Well-crafted drama based on Elizabeth Bowen tale
Masterpiece Theatre: `The Death of the Heart' PBS, Sunday, 9-11 p.m. Derek Mahon's dramatization of the novel by Elizabeth Bowen. Produced by Granada Television and presented by WGBH, Boston. ``Everyone wants me to be special,'' says 16-year-old Portia in this sensitive, finely crafted drama, ``but I don't know what I'm meant to be.''
She is a kind of misplaced person - as host Alistair Cooke points out. Orphaned and with nowhere else to go, she has moved into the upper-class London home of her uncaring stepbrother and his stylish wife. Portia's struggle to fit in, and her shattered love affair with a man in his twenties, make this self-contained episode of ``Masterpiece Theatre'' both fragile and penetrating, a sadly graceful drama whose meaning turns slowly on the subtleties of its chatty dialogue.
Portia's hunger for love and a place in the world faces the barriers of her in-laws, Thomas Quayne and especially his wife, Anna, who says Portia's ``been nothing but trouble since before she was born.'' The Quaynes are languorously elegant in the mode of the years before World War II, while Portia is an adolescent with what Anna calls an ``unbecoming heartiness'' that's certainly out of keeping with the preferred nonchalance of their moneyed set. Early on, Portia chomps noisily on crackers while her in-laws eye her superciliously and exchange glances. Anna ``has her taste,'' explains a household maid whom Portia turns to, ``... and past that she'll never go.''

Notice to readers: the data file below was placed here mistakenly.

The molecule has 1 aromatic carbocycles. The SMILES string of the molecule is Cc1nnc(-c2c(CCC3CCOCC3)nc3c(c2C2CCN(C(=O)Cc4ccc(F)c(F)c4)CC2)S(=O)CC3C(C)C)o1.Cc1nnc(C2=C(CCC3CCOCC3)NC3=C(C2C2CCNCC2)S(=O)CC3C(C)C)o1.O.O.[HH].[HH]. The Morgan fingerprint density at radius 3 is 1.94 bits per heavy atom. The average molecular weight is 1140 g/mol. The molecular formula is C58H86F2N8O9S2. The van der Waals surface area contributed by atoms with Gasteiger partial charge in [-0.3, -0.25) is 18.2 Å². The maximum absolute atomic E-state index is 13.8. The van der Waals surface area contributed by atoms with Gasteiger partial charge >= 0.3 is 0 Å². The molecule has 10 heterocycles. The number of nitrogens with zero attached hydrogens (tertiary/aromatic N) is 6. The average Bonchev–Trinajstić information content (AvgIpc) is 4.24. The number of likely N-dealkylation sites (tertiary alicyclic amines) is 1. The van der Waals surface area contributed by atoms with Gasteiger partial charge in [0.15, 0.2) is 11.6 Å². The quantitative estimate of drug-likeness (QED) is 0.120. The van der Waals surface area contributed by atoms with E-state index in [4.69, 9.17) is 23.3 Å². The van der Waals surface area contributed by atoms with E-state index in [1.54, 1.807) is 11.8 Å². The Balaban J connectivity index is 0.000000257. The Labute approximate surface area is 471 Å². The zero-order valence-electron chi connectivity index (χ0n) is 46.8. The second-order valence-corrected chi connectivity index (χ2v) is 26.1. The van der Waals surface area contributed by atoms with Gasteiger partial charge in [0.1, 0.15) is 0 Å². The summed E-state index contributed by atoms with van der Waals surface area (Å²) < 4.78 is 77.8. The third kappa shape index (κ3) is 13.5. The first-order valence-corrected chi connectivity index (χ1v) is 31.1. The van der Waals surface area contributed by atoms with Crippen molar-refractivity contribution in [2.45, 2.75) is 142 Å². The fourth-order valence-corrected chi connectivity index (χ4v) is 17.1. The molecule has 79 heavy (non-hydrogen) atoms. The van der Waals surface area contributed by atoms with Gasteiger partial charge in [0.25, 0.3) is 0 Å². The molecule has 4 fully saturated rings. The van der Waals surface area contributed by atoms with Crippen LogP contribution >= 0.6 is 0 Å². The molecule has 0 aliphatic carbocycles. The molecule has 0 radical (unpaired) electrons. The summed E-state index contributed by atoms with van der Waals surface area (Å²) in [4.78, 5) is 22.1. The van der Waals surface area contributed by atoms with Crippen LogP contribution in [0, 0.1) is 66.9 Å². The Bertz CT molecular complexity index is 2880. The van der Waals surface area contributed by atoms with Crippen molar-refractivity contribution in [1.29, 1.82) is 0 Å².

The production, in fact, makes a perfect whole of that coolly stylish world: the music in restaurants; the costuming, the leafy Regent's Park environs, which are like extensions of the characters' decorous attitudes. But alongside the deceptively sedate dialogue run currents of sight and sound that add rich emotional texture. You hear out-loud thoughts and see flashing visions - like Portia's quick daydreams about Eddie, the young man who fills a vacuum of affection in her life. The drama makes most of their moments together seem sweet indeed, letting you feel how irresistible he must be to Portia, and the scenes heighten Portia's devastation later on.
As Portia, Jojo Cole is open, vulnerable, unmolded by life, guileless without being ignorant, capable and smart enough not to be entirely pitiable. Portia seems to drink in her surroundings, sizing things up with large, mournful, dark eyes that upset both Anna (``I can't stand being watched'') and Eddie. Much of what Portia sees and hears goes into a diary that becomes a key to the story - and shows that some of novelist Bowen herself may be found in her portrait of the lonely Portia.